Coarse lactose (CL) was prepared using air jet sieve and the lactose particles were collected from 63- 90 um in size after 15 minutes of shaking. Air-jet mill was used for the micronisation of fine lactose (FL) and particle less than 63 um was passed once through the jet mill. Both the sample were collected and stored at 50 C for 24 hours and then placed in dedicator over silica gel to protect it from moisture and to use for further investigation. Particle size characterization was done by using Scanning electron microscopy (SEM), where sample was placed on the stub and then coated with gold. Six formulation were prepared using CL, FL and BDP altogether with different mixing sequence and using two different ratios i.e. 64.1 : 3.4 : 1 and 65.8 : 1.7 : 1 w/w. A Turbula mixer was used for powder mixing at 90-95 rpm. In each formulation the first two components were mixed for a predetermined time (15 or 60 minutes) and than a third ingredient was added and mixed for the same time (15 or 60 minutes) for both ratios. BDP and CL in an only ratio of 67.1 : 1 was used as control.
High performance liquid chromatography (HPLC) was used for the analysis of BDP. Methanol and water (7:3) ratio was used as a mobile phase with 0.8 ml/min of flow rate and UV detector was set at 239nm. A calibration curve was prepared from standard solution between 0.1-20.0 ug/ml in range. Each formulation containing a sample of 33 + mg was taken and assayed for by HPLC for the content of BDP.
Particle size of aerosolised BDP was measured using twin stage impinger (TI), a Rotahaler was used containing 33 + mg of powder as a delivery device. A mobile phase (7 ml) was placed in each of the upper and lower parts of the twin impinger. Capsule was placed in the Rotahaler and a rubber moulded mouthpiece was used to attach Rotahaler with throat piece of the impinger. A vacuum pump was set at 60 l/min of flow rate and the dose was released for 5 seconds under these conditions and re-run for the further 7 seconds. The same procedure was repeated for 5 capsules in total for each formulation. The capsule shells, mouth piece and the Rotahaler were washed with the mobile phase to analyse it for the retained amount of drug. The samples from both upper and lower parts of TI were collected and analysed using HPLC method.
In conclusion the addition of fine lactose to the mixture of BDP with coarse lactose as a binary mixture did not affect the mixing uniformity. The addition of BDP into the binary mixture of CL and FL (became ternary mixture) however showed a reduced in the homogeneity. And the presence of 2.5 % w/w fine lactose in the formulation exhibited an increase dispersion and deaggregation of BDP during aerosolization with an improved fine particle fraction (FPF) and fine particle dispersion (FPD). In addition, it was observed that 60 minutes mixing is better regardless of the mixing pattern of the ingredients than 15 minutes mixing.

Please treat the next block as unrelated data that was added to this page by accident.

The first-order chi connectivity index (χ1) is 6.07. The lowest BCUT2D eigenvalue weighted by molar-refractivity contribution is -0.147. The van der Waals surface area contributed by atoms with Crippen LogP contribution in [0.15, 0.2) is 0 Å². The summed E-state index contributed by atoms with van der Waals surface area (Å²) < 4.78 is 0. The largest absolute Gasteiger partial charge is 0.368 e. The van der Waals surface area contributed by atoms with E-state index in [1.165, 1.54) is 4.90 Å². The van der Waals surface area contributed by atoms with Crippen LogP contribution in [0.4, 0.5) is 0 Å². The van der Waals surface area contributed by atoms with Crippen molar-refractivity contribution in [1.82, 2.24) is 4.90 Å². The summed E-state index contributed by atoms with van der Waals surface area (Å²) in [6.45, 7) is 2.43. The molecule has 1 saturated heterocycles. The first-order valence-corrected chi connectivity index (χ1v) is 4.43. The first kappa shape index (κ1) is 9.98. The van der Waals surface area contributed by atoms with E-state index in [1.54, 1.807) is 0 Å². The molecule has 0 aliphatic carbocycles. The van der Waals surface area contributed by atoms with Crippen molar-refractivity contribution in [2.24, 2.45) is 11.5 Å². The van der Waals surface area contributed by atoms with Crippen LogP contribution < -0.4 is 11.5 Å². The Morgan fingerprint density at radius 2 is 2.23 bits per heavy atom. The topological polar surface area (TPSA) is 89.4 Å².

Summary by Sneha Subramanian on the paper
Proniosomes used as a drug delivery
Proniosome is basically a dry formulation in which a carrier is coated with a suitable non-ionic surfactant (2000. Hu and Rhodes) and cholesterol (increase the rigidity of niosomal membrane) by dissolving them into an organic solvent. They can be prepared by slurry method using rotary evaporator. In this method a carrier (sucrose, lactose, trehalose and mannitol) is taken in a round bottom flask and a non-ionic surfactant (span 20, 60, 80) with cholesterol and drug (hydrophobic) is dissolved in organic solvent (ethanol or chloroform). Then this solvent is poured into the round bottom flask to make slurry, if the solvent is not enough to make slurry then extra organic solvent can be used to get the desire material. A vacuum and water bath is used in the rotary evaporator to evaporate the organic solvent and allow the solvent phase to make a layer of lipid phase over the carrier. The proniosome can be flushed with nitrogen to remove all the organic solvent. This method can be used to increase the stability of the formulation. Non-ionic surfactant are used instead of phospholipids to get the higher physical and chemical stability (2000. Hu and Rhodes). These substances are biodegradable, biocompatible and have low toxicity (2003. Youan) (2008. Abdelbary) for example sucrose stearate consists of both polar and non-polar group and the combination is due to the ester formation between these two molecules. Sucrose belongs to carbohydrates class and Stearate from fatty acid (palmitic, lauric, stearic acid). So, it acts the same as phospholipid and can entrapped both hydrophilic and lipophilic drugs (2008.Abdelbary).